really liked this one - unfortunately the last one, but ended the series on a good note. i would have loved to see what happened after jeremy was married and how he continued to mature and grow in his learning of the law. it was also 1775 at the end and it would have been interesting to see how things changed after 1776 - a big year, politically.
In what has been a very consistent 4 star series for me I think this last book was the least successful of them all.

I felt that it tried too hard to be dramatic and it ended up coming across as over the top.

The characters are still wonderful, the setting stellar and the writing great but I think the story suffered a little.
Jun 17, 2008 Jacqueline rated it liked it  ·  review of another edition
Shelves: mystery, series, own, 2007
extra 1/2 star.

Last in the series. Probably not as good as the rest of the series due to the fact that the author died before finishing and left notes for another author to complete the novel. You can sort of tell where things start to feel different.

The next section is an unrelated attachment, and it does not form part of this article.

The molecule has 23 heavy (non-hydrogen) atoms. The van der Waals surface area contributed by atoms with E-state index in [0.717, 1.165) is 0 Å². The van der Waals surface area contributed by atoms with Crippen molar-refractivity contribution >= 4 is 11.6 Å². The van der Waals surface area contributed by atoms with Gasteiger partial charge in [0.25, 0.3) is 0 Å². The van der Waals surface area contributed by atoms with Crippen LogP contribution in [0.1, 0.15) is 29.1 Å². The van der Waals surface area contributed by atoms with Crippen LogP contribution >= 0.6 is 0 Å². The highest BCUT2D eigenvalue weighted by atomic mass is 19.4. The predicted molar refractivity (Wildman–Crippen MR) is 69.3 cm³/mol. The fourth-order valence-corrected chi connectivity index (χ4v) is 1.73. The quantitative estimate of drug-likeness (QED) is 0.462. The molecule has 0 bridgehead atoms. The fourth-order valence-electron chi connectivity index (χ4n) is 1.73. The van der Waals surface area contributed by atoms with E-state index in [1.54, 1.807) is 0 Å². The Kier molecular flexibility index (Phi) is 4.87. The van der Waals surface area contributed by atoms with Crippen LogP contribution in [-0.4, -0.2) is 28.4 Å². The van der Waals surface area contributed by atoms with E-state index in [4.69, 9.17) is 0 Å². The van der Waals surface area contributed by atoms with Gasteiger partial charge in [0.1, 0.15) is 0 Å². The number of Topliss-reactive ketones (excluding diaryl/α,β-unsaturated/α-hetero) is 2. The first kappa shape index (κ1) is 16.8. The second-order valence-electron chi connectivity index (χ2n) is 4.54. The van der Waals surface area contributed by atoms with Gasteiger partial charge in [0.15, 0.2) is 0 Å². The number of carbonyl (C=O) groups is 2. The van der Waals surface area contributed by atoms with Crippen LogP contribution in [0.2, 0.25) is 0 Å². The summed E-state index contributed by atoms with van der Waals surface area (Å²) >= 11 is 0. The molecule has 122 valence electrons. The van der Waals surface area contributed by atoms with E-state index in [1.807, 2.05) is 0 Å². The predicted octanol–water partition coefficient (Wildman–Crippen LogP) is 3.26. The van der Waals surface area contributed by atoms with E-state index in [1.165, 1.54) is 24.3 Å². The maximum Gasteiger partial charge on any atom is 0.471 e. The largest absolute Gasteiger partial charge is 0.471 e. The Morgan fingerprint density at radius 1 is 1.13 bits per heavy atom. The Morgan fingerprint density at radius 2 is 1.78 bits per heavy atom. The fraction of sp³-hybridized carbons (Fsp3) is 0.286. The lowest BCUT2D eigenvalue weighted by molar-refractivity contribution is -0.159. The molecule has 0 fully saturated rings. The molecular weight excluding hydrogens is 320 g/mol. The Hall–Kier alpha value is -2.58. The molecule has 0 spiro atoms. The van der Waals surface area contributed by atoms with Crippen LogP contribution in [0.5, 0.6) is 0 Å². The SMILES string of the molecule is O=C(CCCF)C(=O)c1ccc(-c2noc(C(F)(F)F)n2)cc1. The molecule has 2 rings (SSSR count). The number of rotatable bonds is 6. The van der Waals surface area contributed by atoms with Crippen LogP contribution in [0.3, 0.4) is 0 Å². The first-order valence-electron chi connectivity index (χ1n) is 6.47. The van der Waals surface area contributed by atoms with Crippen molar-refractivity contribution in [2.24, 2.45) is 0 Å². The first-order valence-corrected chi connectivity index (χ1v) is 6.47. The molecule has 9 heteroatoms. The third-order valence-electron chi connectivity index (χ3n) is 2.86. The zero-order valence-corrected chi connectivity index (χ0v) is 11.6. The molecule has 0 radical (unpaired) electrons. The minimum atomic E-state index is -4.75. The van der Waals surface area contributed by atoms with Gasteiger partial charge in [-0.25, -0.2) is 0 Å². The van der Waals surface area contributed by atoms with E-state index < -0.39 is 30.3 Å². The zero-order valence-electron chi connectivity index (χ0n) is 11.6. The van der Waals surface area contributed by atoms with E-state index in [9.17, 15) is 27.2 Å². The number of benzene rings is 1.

I started to read this book and then I misplaced it for about half a year. Turns out that it fell in between the sofa cushions.
The suicide of a lord happens at the same time a hypnotism specialist arrives in London--a man patronized by the lord's beautiful wife. It's a coincidence the blind Sir John Fielding can't fail to notice. Older language might put some off, and some of the plot was pretty predictable, but a good clean listen nonetheless.
Dennis Fischman
I know I have read something else in this series, and enjoyed it more. The characters are lightly sketched in, depending on the reader to be familiar with them already. The narrator is like Watson to the detective's Holmes, only not as consistent a voice. The series is probably worthwhile for fans of Sherlock Holmes-style mysteries, but start at the beginning.